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[1991-09-09-WWF-Primetime Wrestling] Ric Flair debut


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  • 3 months later...

Ric Flair makes his debut, and this seems off right away, even though Bobby Heenan does a great job introducing him. But the scripted booing, Flair wearing his robe for no reason, and Sean Mooney's presence makes Flair seem out of his best environment. Flair's hair is returning to its old form though. Flair calls out both Piper and Hogan and does a good promo. Flair says he's been calling Hogan out for 10 years and Hogan has never answered him, but he's about to bust his bubble. For anyone who wasn't really a fan in the 80s, it's impossible to understate how big of a dream match Ric Flair vs Hulk Hogan was for years. But if you didn't realize that, don't feel too bad, because the WWF was so in their bubble that I'm not sure they did either.

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  • 1 month later...

Welcome back, Ric. It's an odd environment to debut him in, but robe aside this is still Ric Flair. That's more than I can say about when Hawk & Animal and myriad other NWA talent debuted. It was enough to be a completely mindblowing segment at the time, even if the follow-up wasn't really there.

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  • 2 weeks later...

I like Bobby’s sweater. Not the right setting for Flair’s debut. He gets the red carpet treatment but he’s wearing his robe/wrestling boots and doing a promo in front of the fake studio audience. There is someone in the audience that looks like former Indiana coach Bob Knight. I can only imagine what it was like to see Flair in WWF back in 91. Flair will shake things up at the top on the heel side.

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  • 9 months later...
  • 1 year later...

I kind of liked Flair coming out in his gear. It got a little much to constantly hear about his out-of-the-ring conquests when it came to women, cars, and fancy suits. Here, he has only one objective: to get Hulk Hogan in the ring and humble him. It's like he's saying, "I'm ready right now, Hogan. Are you?"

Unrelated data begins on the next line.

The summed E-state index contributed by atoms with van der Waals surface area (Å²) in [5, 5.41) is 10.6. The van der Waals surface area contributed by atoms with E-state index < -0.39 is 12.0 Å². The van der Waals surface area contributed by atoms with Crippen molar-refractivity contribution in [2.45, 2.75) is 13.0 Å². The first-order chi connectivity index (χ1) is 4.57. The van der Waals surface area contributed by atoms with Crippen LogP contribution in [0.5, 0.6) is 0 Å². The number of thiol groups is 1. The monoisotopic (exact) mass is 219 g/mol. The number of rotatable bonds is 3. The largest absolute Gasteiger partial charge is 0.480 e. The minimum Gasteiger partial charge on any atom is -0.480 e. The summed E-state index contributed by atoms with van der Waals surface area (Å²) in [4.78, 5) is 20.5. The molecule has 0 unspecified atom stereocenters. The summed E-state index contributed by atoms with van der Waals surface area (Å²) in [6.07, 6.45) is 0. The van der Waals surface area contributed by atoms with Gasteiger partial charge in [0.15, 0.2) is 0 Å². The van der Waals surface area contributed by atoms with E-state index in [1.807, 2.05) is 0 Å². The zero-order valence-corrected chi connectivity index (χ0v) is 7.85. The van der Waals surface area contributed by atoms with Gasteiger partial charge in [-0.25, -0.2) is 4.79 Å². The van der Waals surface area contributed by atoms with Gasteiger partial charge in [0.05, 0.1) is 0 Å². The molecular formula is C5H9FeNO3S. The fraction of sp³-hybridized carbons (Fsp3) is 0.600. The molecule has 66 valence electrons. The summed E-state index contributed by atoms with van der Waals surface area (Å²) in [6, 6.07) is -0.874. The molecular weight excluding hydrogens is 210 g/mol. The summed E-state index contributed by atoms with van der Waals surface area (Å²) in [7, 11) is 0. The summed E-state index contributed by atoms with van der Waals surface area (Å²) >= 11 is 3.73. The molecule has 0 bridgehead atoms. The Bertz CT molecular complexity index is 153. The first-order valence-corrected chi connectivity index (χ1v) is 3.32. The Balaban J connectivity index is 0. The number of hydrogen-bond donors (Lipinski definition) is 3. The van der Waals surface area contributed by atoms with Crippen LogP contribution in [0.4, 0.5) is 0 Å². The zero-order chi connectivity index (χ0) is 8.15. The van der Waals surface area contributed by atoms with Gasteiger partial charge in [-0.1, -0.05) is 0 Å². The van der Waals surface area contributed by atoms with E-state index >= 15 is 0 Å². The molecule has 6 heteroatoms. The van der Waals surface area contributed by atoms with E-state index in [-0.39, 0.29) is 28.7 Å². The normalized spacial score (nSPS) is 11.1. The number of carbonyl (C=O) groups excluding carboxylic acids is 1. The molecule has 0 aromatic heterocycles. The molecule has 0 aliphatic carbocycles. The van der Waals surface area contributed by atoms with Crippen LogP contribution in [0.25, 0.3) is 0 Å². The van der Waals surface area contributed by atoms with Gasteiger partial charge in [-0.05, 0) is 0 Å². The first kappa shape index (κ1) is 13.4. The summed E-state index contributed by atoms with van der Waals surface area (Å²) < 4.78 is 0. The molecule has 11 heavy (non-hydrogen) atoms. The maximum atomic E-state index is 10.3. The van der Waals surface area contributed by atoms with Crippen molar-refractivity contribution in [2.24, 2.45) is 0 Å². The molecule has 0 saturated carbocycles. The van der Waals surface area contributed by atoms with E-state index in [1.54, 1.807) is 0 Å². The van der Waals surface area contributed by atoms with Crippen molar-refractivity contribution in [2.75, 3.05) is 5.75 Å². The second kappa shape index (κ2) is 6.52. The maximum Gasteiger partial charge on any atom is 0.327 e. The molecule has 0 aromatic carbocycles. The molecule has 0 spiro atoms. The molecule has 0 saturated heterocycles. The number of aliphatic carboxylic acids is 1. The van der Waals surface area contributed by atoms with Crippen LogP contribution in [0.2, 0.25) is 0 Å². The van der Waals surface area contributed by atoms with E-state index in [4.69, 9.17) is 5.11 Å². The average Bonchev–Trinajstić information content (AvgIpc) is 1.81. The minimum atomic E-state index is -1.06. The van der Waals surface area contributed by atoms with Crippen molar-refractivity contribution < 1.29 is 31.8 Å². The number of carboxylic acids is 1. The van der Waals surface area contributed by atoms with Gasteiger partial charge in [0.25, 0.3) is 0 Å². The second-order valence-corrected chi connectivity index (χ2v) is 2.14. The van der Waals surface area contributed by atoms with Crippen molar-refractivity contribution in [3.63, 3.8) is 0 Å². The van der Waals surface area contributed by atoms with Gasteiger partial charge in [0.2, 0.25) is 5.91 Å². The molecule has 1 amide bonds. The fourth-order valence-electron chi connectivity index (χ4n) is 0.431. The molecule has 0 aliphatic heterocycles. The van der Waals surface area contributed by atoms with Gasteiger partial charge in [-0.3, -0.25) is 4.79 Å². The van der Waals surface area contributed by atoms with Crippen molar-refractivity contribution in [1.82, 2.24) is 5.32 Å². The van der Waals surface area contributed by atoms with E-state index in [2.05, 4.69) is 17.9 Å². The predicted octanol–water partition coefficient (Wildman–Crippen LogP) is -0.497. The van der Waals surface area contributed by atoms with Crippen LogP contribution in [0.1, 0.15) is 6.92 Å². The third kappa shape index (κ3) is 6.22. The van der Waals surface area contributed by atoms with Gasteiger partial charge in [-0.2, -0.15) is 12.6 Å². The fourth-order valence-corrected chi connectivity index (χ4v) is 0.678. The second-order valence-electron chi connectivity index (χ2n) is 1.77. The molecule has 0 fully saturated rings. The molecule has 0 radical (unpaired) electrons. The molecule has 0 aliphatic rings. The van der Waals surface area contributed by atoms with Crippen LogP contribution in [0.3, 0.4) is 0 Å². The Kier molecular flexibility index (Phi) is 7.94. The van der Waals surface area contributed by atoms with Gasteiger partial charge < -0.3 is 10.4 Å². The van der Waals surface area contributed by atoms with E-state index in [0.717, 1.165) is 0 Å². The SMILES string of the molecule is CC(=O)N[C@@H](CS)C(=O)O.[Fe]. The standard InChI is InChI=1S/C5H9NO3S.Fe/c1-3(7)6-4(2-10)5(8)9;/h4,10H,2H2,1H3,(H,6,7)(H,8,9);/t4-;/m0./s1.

That said, I agree about debuting him on Prime Time, which is the least of the three shows at the time with new content. I won't quibble about the audience, but know this: the last big angle to begin on Prime Time was Terry Taylor (as The Red Rooster) vs. Steve Lombardi (as the Brooklyn Brawler). We all know what land-office business that one did, right? I realize that Flair was under WCW contract until September 1, so a SummerSlam debut was out, but there had to be a bigger platform for a debut like this, like a special SNME (although that show had lost most of its prestige by now). At least Vince could have come back for one more show. Then again, I believe that they wanted to show Flair as nothing special, just another pretender for Hogan to shut up, so why not let the third stringer handle it?

 

I'm not even sure that Vince saw Flair/Hogan as the big money where Flair was concerned; I'm beginning to think that Flair's biggest feud was going to be with Piper all along. Sure, he had to give the world Flair/Hogan eventually, but I'm thinking that Taker was always Vince's big plan for a Hogan challenger at this time. If that wasn't the case, why not do Hogan/Flair at Survivor Series and have Flair steal the win there, which gives him a five-month reign before Hogan (or Savage, if Hogan still plans on retiring) wins it back at Mania VIII? Sure, Flair has a win over Hogan, but you can massage it so everyone knows without a doubt that it was a cheapie. If Hogan insists on getting his win back before he goes, have him beat Flair non-title on the way out, or do the same angle that happened in real life (with Curt as Downtown Bruno and Savage as Warrior) to set up a Savage/Flair title program

 

I liked Heenan insisting on the red carpet treatment for Flair over Sean's objections, and also how he stayed out of the spotlight once Flair started talking. He knew this was Flair's time to do what he did best. It's just unfortunate that he couldn't hang with Flair on the road, because outside of JJ Dillon (who, don't forget, was already in the WWF front office and thus available), no other manager in wrestling was as good of a fit for him. Jimmy Hart didn't even come close when he filled in at house shows from what I've read, and Curt just needed a paycheck. The angle lost a lot when Heenan decided to stay in the booth, as good as he was there at times during Flair bouts and angles.

 

Based on this debut, it seems like there are hot times ahead now that the Nature Boy is on the scene. Where did it all go wrong? We'll find out soon enough.

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  • 2 years later...
  • GSR changed the title to [1991-09-09-WWF-Primetime Wrestling] Ric Flair debut

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